N.H. Bhatt, J.
1. This is an appeal by the original plaintiff-firm of the civil suit no. 772 of 1967 of the City Civil Court at Ahmedabad, being aggrieved by the order passed by the learned Judge staying the said suit as per Section 34 of the Indian Arbitration Act. The plaintiffs suit is for money due under the contract of construction. The first thing that the defendants did on being served with the summons was filing of an application, ex. 9, under Section 34 of the Indian Arbitration Act, praying for the stay of the suit on the ground that there was a clause in the agreement between the parties to refer the differences or disputes to arbitration. The defendants by that application insisted on the suit to be stayed till an award was obtained through arbitration. Had the matter rested there, the situation would not have been as complicated as it has turned out to be. During the pendency of the said application, ex. 9, and before it could be dealt with by the Court after hearing the original plaintiff, the defendants came to be advised to seek the decision of the Court regarding the suit being premature because of the arbitration clause between the parties and consequently liable to be dismissed in limine. The said prayer was sought by filing an application ex. 33 before the Court and the prayer in that application when translated reads as follows:
In violation of Clause 35 of the agreement between the parties, the plaintiff has filed the present suit, which being premature may please be dismissed.
This application seems to have been given on 27-1-69 whereas the application for stay being ex. 9 had come to be presented to the Court on 19-9-67. The question that arises and in fact arose even before the trial Court also, was whether by filing the application ex. 33, the original defendants could be said to have taken a step in furtherance of the litigation pending before the Court. The trial Court held that this application ex. 33 was given expressly with the stipulation that it was being filed without prejudice to their prayer for stay of the suit under Section 34 of the Arbitration Act and, therefore, could not be said to be a step in aid of the proceedings. To quote the very words of the learned Judge:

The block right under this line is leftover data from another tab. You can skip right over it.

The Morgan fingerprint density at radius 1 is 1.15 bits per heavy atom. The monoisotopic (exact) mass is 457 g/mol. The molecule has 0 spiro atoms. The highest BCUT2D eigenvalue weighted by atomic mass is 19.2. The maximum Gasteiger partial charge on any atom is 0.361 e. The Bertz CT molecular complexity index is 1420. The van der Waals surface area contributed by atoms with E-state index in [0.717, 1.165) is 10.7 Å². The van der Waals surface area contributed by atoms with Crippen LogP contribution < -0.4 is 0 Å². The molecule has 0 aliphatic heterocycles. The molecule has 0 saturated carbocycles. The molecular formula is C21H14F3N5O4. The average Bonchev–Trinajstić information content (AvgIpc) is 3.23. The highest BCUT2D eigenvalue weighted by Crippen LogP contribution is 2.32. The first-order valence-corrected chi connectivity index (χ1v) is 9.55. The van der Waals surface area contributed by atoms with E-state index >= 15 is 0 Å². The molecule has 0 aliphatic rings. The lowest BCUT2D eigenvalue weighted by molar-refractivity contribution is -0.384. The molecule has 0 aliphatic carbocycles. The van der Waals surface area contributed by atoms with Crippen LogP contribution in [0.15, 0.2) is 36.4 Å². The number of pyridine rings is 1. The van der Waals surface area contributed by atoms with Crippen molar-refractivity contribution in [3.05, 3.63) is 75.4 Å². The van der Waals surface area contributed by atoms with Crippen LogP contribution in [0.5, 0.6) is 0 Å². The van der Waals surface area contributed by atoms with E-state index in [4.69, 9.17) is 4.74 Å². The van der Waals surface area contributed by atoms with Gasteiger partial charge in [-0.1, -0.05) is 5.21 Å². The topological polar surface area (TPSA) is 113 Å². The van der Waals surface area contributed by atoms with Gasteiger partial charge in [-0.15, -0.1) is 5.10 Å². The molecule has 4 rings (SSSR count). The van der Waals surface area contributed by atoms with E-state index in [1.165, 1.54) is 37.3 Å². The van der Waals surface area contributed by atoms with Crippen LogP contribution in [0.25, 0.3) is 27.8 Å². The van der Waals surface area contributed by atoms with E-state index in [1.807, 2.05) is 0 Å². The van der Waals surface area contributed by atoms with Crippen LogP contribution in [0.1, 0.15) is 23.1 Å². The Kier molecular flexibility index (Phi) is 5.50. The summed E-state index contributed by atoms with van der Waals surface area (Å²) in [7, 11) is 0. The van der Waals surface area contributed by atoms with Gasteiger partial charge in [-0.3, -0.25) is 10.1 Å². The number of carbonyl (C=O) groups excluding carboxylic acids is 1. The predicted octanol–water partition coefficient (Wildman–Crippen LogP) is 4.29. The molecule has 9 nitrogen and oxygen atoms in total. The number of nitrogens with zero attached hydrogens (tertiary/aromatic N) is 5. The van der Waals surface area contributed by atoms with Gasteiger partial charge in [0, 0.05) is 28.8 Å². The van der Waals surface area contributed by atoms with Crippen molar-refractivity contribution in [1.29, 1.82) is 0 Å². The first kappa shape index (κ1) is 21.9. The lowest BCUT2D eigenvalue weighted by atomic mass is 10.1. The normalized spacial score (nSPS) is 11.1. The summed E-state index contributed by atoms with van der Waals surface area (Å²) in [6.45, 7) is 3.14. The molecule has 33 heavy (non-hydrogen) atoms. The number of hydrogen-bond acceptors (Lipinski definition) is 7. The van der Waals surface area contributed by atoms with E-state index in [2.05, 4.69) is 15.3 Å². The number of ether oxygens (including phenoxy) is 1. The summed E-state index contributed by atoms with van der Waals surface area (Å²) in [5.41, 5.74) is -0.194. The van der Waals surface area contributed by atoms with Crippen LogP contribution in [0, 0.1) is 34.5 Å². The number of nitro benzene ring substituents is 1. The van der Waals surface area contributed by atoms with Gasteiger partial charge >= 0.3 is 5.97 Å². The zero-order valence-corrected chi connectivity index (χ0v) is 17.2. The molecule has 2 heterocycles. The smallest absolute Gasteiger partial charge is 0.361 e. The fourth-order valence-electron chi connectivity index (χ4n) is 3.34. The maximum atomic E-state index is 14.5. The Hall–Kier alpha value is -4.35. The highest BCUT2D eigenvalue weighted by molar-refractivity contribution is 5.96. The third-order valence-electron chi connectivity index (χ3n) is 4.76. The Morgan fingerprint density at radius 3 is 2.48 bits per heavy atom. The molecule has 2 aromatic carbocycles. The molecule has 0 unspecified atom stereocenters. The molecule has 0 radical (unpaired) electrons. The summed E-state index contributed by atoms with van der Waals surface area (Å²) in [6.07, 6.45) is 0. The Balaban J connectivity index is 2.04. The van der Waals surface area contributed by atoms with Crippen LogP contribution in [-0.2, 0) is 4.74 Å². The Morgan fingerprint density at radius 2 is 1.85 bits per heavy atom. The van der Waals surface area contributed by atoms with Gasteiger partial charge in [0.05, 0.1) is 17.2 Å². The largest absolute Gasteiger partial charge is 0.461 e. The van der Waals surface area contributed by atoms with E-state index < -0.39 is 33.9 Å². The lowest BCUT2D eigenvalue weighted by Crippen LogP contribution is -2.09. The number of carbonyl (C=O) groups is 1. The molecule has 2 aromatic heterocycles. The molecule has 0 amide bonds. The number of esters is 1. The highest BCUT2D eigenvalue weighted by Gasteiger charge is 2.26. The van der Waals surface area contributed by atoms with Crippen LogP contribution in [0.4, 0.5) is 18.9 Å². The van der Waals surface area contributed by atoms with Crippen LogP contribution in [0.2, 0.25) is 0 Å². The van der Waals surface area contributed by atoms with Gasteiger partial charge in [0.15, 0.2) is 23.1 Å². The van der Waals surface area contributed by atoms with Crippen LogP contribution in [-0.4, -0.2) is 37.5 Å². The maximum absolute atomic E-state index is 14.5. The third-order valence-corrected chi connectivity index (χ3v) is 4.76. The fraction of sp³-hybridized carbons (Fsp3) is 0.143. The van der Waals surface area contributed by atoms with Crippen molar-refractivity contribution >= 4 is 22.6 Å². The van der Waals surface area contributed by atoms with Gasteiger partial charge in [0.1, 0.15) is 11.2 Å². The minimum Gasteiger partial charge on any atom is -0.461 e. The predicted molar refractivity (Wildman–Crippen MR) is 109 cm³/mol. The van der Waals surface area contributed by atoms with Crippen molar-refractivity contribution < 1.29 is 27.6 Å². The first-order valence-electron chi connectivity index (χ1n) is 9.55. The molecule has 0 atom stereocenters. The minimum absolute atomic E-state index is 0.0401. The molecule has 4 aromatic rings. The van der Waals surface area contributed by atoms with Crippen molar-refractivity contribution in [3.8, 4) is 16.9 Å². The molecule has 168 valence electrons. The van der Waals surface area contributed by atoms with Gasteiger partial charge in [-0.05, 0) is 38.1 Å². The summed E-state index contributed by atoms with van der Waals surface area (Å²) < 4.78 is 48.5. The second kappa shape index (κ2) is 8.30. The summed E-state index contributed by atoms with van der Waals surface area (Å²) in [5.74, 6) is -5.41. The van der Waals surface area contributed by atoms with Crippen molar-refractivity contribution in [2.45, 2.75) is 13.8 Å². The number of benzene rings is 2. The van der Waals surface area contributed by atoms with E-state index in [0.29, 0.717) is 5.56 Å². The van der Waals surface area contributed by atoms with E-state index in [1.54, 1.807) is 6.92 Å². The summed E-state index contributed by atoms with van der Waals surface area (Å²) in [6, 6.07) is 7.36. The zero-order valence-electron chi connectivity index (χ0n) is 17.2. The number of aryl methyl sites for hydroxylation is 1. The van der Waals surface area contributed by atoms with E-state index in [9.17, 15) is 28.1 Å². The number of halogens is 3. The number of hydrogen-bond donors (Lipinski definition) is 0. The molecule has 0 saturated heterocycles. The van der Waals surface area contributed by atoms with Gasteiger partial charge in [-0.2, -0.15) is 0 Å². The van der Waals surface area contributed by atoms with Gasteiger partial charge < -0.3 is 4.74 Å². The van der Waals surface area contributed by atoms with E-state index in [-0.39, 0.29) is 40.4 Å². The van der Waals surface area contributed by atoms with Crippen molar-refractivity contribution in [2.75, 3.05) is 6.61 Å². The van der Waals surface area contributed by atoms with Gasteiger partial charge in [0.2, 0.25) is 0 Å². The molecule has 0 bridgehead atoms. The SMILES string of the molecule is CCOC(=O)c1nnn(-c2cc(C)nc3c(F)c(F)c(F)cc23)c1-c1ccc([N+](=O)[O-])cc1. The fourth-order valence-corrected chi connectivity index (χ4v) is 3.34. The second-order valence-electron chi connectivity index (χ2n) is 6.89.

As a matter of fact, the said chamber summons is moved under protest inasmuch as she had declared in the said chamber summons that she was not participating in the proceedings. On the contrary, when she moved the said chamber summons it reflects that her intention was to enforce the arbitration clause in the agreement. The true test for determining whether an act is a step in the proceedings within the meaning of this section is not so much the question as to whether it is an application-although that would be a satisfactory test in many cases, but is not the only. But whether the act displays an unequivocal intention to proceed with the suit and to give up the right to have the matter disposed of by arbitration It is test if applied to the facts of the case before me I feel no doubt whatsoever in my mind to come to the conclusion that when the defendant presented the chamber summons ex. 33 it was given only with a view to enforce the arbitration clause and not with the intention to proceed with the suit and to give up the right to have the matter disposed of by arbitration.
It is the above-mentioned order passed by the learned Judge ultimately staying the suit~ that is called in question by the original plaintiff by filing the present appeal from order.
2. Mr. S.B. Vakil, the learned advocate appearing for the plaintiff appellant did not raise the two first questions that were raised before the trial Court, but he urged that by filing the application ex. 33 the defendants bad sought an adjudication of the Court in respect of the very suit. The prayer that has been quoted by me above from Ex. 33 itself makes it clear that the defendants wanted the Court to dismiss the suit on the ground that it was premature. This is a clear indication of what was passing in the minds of the defendants. They invited the Court to decide the case on one of the points arising in the case. It amounts to the defendants invoking the Court's jurisdiction to dismiss the suit on the ground of its being premature. In other words, the defendants wanted to have a chance. If they could get rid of the present suit on a preliminary question raised by them on that application ex. 33, they would very much have it through the Court and get rid of the present suit and if they could not succeed, they kept in reserve their original contention of the matter being required to be adjudicated through arbitration. This ingenious design is written very much large on ex. 33. What impressed the learned trial Judge the most was the harping by the defendants on their original application ex. 9 and their insistence on having the dispute originally settled through arbitration. However, when a defendant seeks the aid of the Court in getting rid of the suit, he clearly invokes the Court's jurisdiction to deal with the matter. The question and the moot question is: Can a party that surrenders to the jurisdiction of the Court even on a preliminary questiongoing to the root of the matter be said to have taken part in the proceedings? The answer one way or the other would dispose of the only contention advanced before me.